The second deception Laura’s success feeds on is that long term psychotherapy is ineffective. It has become an oft-repeated and acceptable deceit that psychotherapy is mere quackery; this position is upheld not only by the uneducated, but is gaining acceptance in cynical academic circles as reflected in the writings of Frederick Crews and Jeffrey Masson. Laura encourages her listeners to believe that her invectives and platitudes are the best help they can hope for, and that the expense of real psychotherapy is a self-indulgence – a waste of time and money.

Now it is true that not all therapists are equally good, but the truth is that there is an enormous body of reputable research that confirms that psychotherapy and psychiatry are remarkably effective treatments for the entire gamut of emotional problems. In an extensive survey organized by Consumer Reports, over 90 percent of those who used the services of a psychotherapist for problems ranging from everyday unhappiness to severe mental illness said that they were helped. Contradicting Laura’s contempt for long-term psychotherapy, the survey confirmed that those who stayed in therapy the longest were helped the most. Further studies show that, on the whole, psychotherapy is often more effective than many other common medical interventions. Even the most serious mental illnesses respond to a combination of therapy and psycho pharmacology: for many it may come as a surprise that these treatments are about 80 percent effective in treating manic depression, depressive disorders, and panic attacks; even the success rate for treating schizophrenia is 60 percent. Depressive disorders respond equally well, in the long run, to psychotherapy with or without medication. Compare that to the improvement rates of heart treatments such as angioplasty and atherectomy at 41 and 52 percent respectively. How sad then that many people’s only experience with psychotherapy is the radio ravings of Dr. Laura, and that they have to settle for her platitudes rather than get real assistance.

Not too surprisingly, undermining our faith in psychotherapy is even more popular with the health insurance industry than with disaffected intellectuals. The for-profit managed care business that is currently cannibalizing our communities must be overjoyed by Laura’s popularity. Populist cynicism toward psychotherapy allows health insurance companies to redline psychological problems and provides them with a shortsighted windfall. Health insurance companies are delighted by anyone who can convince us that psychological problems are self-indulgent malingering. After all, psychotherapy can take a long time, and health insurance companies like to treat even major surgery on an outpatient office-visit budget. Laura’s instant “treatment” bolsters their strategy to trivialize mental illness and deny coverage for long-term treatment. Insurance companies thrive on our belief that there is no real help for our pain. But we foot the bill since the quality of life for all of us has been savaged. For most, denial of psychotherapy results merely in unnecessary unhappiness and frustration, but, ultimately, for society as a whole, the costs are far greater: Families are shattered by untreated mental illness. Our schools have become combat zones. Our streets teem with those too disabled even to beg. Our jails and courts are choked.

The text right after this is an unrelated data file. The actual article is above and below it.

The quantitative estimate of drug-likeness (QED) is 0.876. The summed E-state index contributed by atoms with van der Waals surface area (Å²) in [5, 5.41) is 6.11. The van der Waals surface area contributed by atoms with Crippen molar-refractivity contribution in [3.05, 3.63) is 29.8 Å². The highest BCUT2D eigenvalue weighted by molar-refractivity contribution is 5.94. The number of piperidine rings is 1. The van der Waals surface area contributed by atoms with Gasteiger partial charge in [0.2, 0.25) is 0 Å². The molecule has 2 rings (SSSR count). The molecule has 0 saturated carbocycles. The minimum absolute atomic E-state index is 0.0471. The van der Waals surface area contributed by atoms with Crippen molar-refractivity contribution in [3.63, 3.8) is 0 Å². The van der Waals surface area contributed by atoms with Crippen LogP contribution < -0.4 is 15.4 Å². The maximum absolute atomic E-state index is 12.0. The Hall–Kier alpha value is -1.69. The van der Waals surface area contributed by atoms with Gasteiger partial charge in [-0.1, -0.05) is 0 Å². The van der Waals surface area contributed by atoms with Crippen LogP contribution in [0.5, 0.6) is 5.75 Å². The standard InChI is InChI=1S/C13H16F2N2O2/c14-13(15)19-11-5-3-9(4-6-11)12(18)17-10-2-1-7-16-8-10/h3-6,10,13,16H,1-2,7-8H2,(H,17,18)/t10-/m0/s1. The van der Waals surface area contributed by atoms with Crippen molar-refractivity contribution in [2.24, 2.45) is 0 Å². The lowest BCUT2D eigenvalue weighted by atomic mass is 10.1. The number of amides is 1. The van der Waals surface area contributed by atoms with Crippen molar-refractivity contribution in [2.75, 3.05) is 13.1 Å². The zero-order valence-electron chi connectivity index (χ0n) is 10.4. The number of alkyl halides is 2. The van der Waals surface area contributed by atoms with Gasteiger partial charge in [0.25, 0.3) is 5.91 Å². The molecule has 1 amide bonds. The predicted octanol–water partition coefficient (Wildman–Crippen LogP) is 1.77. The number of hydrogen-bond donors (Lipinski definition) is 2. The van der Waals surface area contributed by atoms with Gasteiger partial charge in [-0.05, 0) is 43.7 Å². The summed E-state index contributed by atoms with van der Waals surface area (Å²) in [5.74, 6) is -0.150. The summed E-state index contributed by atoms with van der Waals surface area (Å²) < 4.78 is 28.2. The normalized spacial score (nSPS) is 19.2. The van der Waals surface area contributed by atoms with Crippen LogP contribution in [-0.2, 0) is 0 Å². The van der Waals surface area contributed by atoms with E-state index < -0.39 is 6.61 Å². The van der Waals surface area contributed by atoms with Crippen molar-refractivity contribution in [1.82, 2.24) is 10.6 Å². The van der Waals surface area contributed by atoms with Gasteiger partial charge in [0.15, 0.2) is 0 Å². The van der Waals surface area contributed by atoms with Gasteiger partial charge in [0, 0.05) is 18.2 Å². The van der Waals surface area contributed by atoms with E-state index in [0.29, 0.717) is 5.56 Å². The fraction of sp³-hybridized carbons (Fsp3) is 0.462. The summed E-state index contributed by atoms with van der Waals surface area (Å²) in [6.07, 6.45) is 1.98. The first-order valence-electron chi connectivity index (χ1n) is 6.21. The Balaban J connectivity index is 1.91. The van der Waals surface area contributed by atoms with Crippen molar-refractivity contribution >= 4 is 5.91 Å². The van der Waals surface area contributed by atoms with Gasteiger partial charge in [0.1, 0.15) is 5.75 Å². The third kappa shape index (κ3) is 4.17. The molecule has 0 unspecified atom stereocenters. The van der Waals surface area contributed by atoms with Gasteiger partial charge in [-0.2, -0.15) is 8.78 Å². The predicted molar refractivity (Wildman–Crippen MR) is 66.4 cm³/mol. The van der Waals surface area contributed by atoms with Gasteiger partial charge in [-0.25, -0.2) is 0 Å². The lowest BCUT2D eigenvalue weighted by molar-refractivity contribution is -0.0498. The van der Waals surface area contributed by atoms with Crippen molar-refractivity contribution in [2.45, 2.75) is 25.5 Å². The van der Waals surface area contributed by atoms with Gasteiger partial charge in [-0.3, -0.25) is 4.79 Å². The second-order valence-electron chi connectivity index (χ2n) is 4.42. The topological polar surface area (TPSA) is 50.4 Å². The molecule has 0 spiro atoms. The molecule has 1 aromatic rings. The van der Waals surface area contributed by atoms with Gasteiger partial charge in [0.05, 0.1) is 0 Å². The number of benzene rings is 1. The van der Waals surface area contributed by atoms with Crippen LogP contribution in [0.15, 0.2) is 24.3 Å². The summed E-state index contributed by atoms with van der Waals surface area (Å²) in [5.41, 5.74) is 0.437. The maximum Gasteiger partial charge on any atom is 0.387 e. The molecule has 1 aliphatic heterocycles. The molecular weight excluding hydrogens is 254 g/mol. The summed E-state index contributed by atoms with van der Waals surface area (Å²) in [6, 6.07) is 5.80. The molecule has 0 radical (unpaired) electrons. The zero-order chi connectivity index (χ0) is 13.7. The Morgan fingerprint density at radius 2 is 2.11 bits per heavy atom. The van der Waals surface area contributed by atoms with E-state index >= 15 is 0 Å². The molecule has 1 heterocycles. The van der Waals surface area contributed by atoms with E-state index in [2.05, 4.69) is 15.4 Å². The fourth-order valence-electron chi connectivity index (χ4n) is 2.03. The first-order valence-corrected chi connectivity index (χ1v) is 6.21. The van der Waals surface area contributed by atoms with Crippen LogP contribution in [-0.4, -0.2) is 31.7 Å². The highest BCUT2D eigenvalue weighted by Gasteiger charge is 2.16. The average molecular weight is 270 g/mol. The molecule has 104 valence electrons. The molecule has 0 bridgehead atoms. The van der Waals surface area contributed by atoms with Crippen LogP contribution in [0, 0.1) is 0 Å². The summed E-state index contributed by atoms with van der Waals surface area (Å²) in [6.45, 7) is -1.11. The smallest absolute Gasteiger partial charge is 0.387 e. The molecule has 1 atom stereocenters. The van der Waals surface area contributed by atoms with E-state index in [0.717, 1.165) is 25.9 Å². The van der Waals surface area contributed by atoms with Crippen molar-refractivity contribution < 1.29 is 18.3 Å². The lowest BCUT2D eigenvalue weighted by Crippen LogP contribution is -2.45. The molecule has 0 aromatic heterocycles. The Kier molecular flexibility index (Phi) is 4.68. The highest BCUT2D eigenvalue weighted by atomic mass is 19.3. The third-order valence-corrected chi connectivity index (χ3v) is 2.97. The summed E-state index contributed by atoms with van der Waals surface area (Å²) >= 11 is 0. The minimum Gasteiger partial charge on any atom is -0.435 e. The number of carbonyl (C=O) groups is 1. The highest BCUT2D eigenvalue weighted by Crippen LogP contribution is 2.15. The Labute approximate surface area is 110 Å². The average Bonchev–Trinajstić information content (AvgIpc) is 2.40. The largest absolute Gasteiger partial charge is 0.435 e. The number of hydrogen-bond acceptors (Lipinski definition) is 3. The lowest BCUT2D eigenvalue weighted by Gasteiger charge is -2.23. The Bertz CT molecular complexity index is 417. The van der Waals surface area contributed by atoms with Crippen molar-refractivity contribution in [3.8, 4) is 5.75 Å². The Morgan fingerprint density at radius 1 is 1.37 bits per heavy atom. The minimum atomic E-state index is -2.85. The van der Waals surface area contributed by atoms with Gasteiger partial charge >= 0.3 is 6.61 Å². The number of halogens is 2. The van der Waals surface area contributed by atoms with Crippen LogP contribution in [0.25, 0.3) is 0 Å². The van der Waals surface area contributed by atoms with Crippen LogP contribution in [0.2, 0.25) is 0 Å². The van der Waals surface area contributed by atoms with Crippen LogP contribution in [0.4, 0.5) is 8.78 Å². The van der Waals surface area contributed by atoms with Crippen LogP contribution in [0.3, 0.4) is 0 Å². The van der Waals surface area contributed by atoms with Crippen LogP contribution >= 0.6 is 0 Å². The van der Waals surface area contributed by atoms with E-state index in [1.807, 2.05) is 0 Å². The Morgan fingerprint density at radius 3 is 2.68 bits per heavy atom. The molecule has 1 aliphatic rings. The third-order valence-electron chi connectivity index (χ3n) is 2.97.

These are some of the costs of conflating psychology and morality. Once psychological problems are depicted as moral failings, the issue becomes punishment, not treatment. As we close our hearts and minds to the possibilities of rehabilitation and redemption, people with untreated psychological problems fall within the province of the criminal justice system. In fact, mental hospitals have been replaced by prisons; and right now L.A. County Jail is the largest mental health facility in California.